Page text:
It is very easy to have a fun time in the UK, and it is even easier to do it while spending lots of money. I love living in London and I want to enjoy the experience the best I can, but I’m also managing it on a student budget. Here are my tips for making the most of your time here, while still being kind to your wallet!
One of the biggest most potentially embarrassing differences in Canadian versus British English is the use of the term “pants”. In fact, you may want to start practicing now just to ensure you get the hang of things before you step foot in the UK and inevitably end up telling someone that you like their pants. In the UK, pants refers to underpants and only underpants. Trousers. The word you are looking for when referring to your longer leg coverings is trousers. Just keep practicing and you’ll get the hang of it. Moreover, you also shouldn’t be offended if someone asks you for a rubber. They need an erasure to fix a written mistake, they aren’t propositioning you for something else.
When I first found out I was moving to London I was excited about all the historic sights I was going to see and the potential to travel around Europe so easily. What never occurred to me was the amazing food options this city has. I have learned (and so has my waistline) that the culinary options here go beyond just fish and chips, and that there is a crazy amount of food options that can lead you on a magical food journey throughout the city!
When I first moved to Scotland, I was nervous about my options as a vegetarian. I was accustomed to the meat substitutes and vegetarian-friendly menus that cluttered every grocery store and restaurant in Canada. Toronto has a thriving vegan and vegetarian community, with health foods and meat/dairy alternatives gaining popularity every day. After studying in England for a semester in 2016, I knew my choices would be more limited in the UK. It’s far from impossible to maintain a meat-free diet here, but you won’t find a Whole Foods Market or a vegan café on every corner.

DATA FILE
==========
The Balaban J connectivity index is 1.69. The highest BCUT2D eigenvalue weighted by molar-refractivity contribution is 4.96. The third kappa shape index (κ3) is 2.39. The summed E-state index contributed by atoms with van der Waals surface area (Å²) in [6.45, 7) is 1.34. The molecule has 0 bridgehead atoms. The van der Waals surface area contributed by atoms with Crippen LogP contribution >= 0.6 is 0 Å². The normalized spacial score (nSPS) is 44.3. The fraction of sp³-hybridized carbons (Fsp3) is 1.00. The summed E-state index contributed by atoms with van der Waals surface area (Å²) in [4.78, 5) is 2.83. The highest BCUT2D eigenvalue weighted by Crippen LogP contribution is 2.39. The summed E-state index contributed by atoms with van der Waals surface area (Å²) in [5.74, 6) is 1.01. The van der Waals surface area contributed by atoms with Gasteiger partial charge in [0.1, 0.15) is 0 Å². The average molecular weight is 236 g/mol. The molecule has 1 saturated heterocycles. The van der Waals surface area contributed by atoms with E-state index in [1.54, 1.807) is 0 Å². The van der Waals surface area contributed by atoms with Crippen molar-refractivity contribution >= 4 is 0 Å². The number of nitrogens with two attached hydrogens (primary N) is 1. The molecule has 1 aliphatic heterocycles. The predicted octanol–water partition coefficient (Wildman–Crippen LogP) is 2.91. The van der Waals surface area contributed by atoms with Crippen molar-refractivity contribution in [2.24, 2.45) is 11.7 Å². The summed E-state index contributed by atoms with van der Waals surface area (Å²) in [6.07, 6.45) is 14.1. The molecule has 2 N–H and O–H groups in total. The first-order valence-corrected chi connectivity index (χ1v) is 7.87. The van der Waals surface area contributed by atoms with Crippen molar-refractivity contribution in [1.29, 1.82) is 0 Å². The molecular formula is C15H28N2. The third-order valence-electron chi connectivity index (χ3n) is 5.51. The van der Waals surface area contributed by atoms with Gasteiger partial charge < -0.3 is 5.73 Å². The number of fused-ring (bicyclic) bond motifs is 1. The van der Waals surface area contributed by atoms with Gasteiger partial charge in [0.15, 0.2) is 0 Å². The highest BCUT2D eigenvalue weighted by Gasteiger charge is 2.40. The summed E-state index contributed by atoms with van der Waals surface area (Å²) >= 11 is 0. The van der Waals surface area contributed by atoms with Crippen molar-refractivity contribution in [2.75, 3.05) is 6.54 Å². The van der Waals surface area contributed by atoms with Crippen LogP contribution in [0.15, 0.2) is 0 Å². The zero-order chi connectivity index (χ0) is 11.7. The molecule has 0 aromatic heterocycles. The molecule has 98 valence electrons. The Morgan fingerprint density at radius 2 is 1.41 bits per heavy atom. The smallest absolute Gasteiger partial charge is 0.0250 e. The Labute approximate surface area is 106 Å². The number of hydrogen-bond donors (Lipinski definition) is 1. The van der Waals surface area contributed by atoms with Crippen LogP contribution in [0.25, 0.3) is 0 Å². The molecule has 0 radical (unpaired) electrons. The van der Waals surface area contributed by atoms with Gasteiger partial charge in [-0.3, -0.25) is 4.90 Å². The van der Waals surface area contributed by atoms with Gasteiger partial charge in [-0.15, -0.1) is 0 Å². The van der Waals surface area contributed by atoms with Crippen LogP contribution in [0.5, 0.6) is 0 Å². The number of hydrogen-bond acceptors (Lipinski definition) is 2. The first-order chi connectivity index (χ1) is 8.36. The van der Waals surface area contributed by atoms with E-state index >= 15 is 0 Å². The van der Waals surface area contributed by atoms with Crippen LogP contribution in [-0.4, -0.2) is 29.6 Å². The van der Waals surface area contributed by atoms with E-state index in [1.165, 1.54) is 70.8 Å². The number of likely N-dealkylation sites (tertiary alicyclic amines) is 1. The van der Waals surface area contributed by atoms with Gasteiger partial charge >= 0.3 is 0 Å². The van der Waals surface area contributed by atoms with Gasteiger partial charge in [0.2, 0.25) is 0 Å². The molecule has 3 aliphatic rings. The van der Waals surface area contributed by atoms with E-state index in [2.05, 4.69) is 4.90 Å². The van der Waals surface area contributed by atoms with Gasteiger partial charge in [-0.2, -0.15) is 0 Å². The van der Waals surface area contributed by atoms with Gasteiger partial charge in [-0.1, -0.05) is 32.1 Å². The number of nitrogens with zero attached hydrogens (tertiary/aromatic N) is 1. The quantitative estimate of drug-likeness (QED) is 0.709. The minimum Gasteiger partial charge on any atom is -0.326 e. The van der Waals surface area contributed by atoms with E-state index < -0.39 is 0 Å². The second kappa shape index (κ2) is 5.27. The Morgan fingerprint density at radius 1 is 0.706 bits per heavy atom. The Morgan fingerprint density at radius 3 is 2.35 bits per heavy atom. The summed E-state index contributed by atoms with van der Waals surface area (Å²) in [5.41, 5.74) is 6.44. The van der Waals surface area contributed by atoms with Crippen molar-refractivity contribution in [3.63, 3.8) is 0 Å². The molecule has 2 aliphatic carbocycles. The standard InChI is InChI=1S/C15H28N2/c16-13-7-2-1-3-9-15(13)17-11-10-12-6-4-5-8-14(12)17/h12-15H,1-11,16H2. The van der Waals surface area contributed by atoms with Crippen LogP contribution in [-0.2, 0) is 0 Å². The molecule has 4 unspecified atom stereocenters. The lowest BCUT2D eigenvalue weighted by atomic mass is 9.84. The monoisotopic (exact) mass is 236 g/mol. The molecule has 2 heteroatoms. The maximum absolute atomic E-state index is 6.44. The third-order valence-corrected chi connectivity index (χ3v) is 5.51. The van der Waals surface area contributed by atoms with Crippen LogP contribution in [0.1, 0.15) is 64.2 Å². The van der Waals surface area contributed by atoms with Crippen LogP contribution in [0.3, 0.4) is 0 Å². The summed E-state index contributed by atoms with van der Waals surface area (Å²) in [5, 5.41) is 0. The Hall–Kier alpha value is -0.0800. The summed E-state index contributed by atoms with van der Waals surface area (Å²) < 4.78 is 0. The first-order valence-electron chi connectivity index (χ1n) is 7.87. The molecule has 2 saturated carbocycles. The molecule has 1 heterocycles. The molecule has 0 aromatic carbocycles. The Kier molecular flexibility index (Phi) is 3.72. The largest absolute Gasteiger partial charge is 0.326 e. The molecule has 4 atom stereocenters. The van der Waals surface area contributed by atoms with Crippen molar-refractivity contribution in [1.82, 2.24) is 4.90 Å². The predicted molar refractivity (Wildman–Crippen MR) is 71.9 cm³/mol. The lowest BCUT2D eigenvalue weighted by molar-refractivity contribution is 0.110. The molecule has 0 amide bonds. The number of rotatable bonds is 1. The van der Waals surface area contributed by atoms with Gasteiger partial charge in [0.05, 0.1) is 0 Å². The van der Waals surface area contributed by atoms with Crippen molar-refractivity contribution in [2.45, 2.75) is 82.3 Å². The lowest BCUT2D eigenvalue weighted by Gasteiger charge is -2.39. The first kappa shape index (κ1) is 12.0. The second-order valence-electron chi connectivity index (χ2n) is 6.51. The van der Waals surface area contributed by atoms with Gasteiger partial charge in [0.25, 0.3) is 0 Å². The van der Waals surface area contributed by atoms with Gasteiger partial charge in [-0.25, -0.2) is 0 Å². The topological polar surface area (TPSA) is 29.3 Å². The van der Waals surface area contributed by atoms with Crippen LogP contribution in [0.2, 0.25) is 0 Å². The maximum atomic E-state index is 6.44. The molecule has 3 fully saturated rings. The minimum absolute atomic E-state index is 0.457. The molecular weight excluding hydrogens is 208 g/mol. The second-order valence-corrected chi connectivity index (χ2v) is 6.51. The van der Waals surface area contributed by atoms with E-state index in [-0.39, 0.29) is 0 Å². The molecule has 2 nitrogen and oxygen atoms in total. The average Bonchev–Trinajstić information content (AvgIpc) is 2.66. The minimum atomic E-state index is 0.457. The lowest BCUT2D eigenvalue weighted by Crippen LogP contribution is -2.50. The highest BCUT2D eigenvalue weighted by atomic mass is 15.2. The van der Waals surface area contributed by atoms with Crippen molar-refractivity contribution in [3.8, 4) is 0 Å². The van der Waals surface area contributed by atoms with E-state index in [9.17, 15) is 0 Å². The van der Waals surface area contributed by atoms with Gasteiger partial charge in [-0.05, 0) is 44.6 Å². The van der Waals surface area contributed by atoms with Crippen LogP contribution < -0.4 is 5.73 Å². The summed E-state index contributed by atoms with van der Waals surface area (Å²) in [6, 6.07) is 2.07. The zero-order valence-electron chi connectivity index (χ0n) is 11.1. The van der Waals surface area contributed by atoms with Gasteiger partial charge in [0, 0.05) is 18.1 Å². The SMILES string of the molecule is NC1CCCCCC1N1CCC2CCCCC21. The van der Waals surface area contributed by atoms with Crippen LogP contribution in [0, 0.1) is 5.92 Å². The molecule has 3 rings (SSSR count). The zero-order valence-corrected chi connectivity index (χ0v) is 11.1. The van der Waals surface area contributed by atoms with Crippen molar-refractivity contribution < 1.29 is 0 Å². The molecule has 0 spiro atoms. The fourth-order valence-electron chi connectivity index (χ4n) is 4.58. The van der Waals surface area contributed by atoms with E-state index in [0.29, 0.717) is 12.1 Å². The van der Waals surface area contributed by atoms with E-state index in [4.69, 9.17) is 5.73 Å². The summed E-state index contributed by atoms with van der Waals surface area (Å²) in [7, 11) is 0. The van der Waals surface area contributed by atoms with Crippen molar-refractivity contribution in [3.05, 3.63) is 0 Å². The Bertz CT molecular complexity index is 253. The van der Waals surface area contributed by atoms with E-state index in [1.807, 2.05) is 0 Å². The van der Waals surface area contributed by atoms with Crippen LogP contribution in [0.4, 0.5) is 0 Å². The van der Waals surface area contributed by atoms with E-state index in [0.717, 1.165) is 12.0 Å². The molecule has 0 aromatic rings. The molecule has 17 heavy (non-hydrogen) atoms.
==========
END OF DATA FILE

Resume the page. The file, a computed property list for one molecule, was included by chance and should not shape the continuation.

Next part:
The housing situation in London was one of my main hesitations when I considered moving to the city. It’s intimidating to face as a young student, especially if you’re on a budget (like me). The good news is that tens of thousands of students navigate this process in London every year, and it shouldn’t be a deterrent for living in one of the best cities in the world. To help prepare you, I’ve rounded up some of your options and the most helpful information for conquering the London housing market.
I have always envied the people who can enter new situations and immediately become best friends with someone else. Although I like to think of myself as friendly, it always takes me a bit of time and multiple interactions to form a close and lasting relationship, making travelling across the world, away from my friends and family quite intimidating. Would people like me? Would I make friends? Would I find travel buddies to pop over to Europe with? Would I have people to grab a coffee or pint with on a Friday? If you are also agonizing over these types of questions, let me assure you that the answer to all them is a resounding yes! But if my word is simply not enough, let me highlight a few tips to make the friend-making process a little easier.
Now that you’ve sorted your accommodation and successfully applied for your student visa, the hardest parts of preparing for your studies overseas are behind you, right? Maybe not.
One of the hardest parts of first arriving in the UK is missing family and friends. In today’s world, we can speak to anyone whenever we want! There are so many ways to stay connected with everyone back home. When our ATP Advisors studied abroad, the majority found the easiest communication tool was Facebook, followed by an app called WhatsApp- both will be discussed in more detail below, but before that here is some information on getting your phone set up.